Alaska Fish & Wildlife News
September 2006

Flying With Dangerous Outdoor Gear
Getting Into the Wilds With Your Gear

By Riley Woodford
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A selection of the "hazardous materials" that can complicate air travel includes bear spray, stove fuel, camp stoves, and ammunition.

Hunting, fishing and camping in the wilds of Alaska means getting your gear out to the field. Alaska is a big place, and many areas are not road accessible. That means flying, and these days, that can be tough.

Camping gear that many folks consider essential is problematic for airline travelers and requires special handling. Some items are off-limits completely. Getting to remote areas often requires a small charter plane, and the rules are different from commercial airline policies. It’s important to know what to expect before you find yourself surrendering your camp stove and bear spray at the airport before a two-week camping trip.

On commercial airlines, camp stove fuel and all other fuels including gasoline, strike anywhere matches, flares, flare guns and virtually all lighters are not permitted in carry on or checked bags. Bear spray is off limits. Camp stoves and empty fuel bottles may or may not be permitted, depending on their condition. That’s the call of the Transportation Safety Officer – formerly known as the screener – at check in.

The Transportation Security Administration allows ammunition and guns in checked bags, but dictates a few provisions. All firearms must be declared amd must be unloaded. The firearm must be carried in a locked, hard-sided container. The passenger must provide the key or combination to the screener if it is necessary to open the container, and then remain present during screening to take back possession of the key after the container is cleared.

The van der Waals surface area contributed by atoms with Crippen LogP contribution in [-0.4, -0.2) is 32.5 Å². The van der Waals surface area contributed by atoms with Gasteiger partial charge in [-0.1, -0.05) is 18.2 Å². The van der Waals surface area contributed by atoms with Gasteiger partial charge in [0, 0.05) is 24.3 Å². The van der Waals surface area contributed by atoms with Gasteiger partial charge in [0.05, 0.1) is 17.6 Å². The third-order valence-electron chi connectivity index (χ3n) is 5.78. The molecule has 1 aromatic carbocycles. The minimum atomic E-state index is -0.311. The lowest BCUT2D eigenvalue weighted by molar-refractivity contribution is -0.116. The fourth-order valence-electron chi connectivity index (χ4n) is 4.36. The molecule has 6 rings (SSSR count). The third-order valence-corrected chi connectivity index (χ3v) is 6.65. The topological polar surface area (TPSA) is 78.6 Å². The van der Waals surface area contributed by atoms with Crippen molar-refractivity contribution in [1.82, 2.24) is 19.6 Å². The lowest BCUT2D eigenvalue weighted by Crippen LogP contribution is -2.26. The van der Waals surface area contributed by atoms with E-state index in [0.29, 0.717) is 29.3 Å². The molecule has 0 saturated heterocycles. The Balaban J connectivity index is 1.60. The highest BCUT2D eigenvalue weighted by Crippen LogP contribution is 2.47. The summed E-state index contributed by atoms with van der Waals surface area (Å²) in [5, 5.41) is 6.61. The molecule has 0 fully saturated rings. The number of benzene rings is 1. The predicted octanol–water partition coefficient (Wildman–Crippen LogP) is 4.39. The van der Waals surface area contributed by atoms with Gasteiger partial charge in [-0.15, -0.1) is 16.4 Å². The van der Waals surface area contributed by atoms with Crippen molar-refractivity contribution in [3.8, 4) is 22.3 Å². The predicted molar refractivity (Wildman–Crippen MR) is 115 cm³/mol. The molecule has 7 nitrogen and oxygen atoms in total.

Ammunition must be declared to the airline at check in and securely packed in a wood, metal or cardboard box, or other packaging specifically designed for the purpose. Some airlines allow the ammunition to be in the same case as the firearm, as long as it is properly packed. Black powder and percussion caps used with black-powder type firearms are not permitted.

Bear spray is not allowed. One 4 oz (118 ml) can of mace or pepper spray is permitted in a checked bag, provided it is equipped with a safety mechanism to prevent accidental discharge. (That size is more in the class of personal, anti-mugger-type spray and is smaller than the standard size (7.9 oz) spray used for protection against bears).

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Big commercial airlines want guns transported as checked baggage in hard cases, while smaller charter flights prefer soft cases to facilitate loading the smaller planes.

If you need bear spray, the TSA suggests you buy it at your destination and leave it behind when your trip is over. That’s true of your fuel, lighters, matches, fire starters and bear spray – all can be purchased in Alaska.

If you’re headed out into the field to go fishing, hunting or backpacking, chances are good your flammable items and firearms may be loaded with you and your pilot into the cabin of a small charter plane. How does this work? Fortunately, different rules apply to charter aircraft. These materials are all regulated by the Department of Transportation as hazardous materials. Virtually all camping equipment and related gear can be transported out to the field, but are there rules and restrictions.